An Introduction to TRVs
We’re all looking for ways to reduce our energy spend, and our heating bills are the biggest part of our outlay. If you’d like to save money and be more energy efficient, there are some simple changes you can make that have a big impact. One of those is using thermostatic radiator valves, or TRVs.
What is a TRV?
TRVs are a system of controlling heating in individual rooms, giving you precise control of which rooms get heated and when. Set them up correctly and you’ll create different heating zones throughout the house, helping you to heat your home more efficiently.
How Does a TRV Work?
A TRV is composed of a head and a body, with a capsule in the head responding to changes in temperature to regulate a pin in the body to either open or close. When the temperature rises, the pin will close, stopping the flow of hot water into the radiator. When the temperature drops, the capsule in the valve head contracts and pulls the pin out, allowing water to flow into the radiator.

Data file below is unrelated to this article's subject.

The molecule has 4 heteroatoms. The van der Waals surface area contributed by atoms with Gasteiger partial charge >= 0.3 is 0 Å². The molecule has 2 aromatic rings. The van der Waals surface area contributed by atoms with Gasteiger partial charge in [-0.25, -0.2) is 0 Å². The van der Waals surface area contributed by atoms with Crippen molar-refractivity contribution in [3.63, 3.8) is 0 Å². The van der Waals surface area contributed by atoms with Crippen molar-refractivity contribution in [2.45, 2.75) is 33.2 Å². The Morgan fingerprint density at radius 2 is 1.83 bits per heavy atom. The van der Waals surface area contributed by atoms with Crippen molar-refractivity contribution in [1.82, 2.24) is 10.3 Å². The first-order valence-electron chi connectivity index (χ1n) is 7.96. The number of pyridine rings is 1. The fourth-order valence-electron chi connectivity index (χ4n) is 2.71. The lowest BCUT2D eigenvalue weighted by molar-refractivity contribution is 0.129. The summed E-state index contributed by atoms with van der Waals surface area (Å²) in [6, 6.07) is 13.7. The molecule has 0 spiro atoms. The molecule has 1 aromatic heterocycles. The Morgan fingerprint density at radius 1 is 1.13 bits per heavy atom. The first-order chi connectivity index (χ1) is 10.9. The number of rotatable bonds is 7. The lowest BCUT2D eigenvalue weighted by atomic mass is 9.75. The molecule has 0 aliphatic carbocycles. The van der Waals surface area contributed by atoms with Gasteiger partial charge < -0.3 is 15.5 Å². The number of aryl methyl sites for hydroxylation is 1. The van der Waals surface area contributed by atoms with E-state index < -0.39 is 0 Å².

Where Not to Use a TRV
Don’t install a TRV in the bathroom, as the heat created by a bath or shower will activate the TRV to shut off just when you need it to dry the condensation. Instead, make sure your bathroom radiators have their own independent control by buying from an online supplier like http://apolloradiators.co.uk/Category/43/header/57/bathroom-radiator-ranges, where you can compare heated towel rails and find one that fits your requirements.
Heating control is becoming ever smarter, so you might consider integrating electronic TRVs in a smart heating system you can control from an app on your phone. Obviously, this is a more expensive option than standard TRVs that typically cost between £10-30, but the ability to precisely fine tune your heating and make some significant savings over the long term can be worth the initial cost.
Maintaining Your TRVs
TRVs can be an excellent addition to any heating system, especially where you have rooms that need less heating or you want to run a cost saving intelligent heating system. To get the best out of TRVs, you’ll need to keep them dust free and dismantle annually to ensure the mechanism is working freely.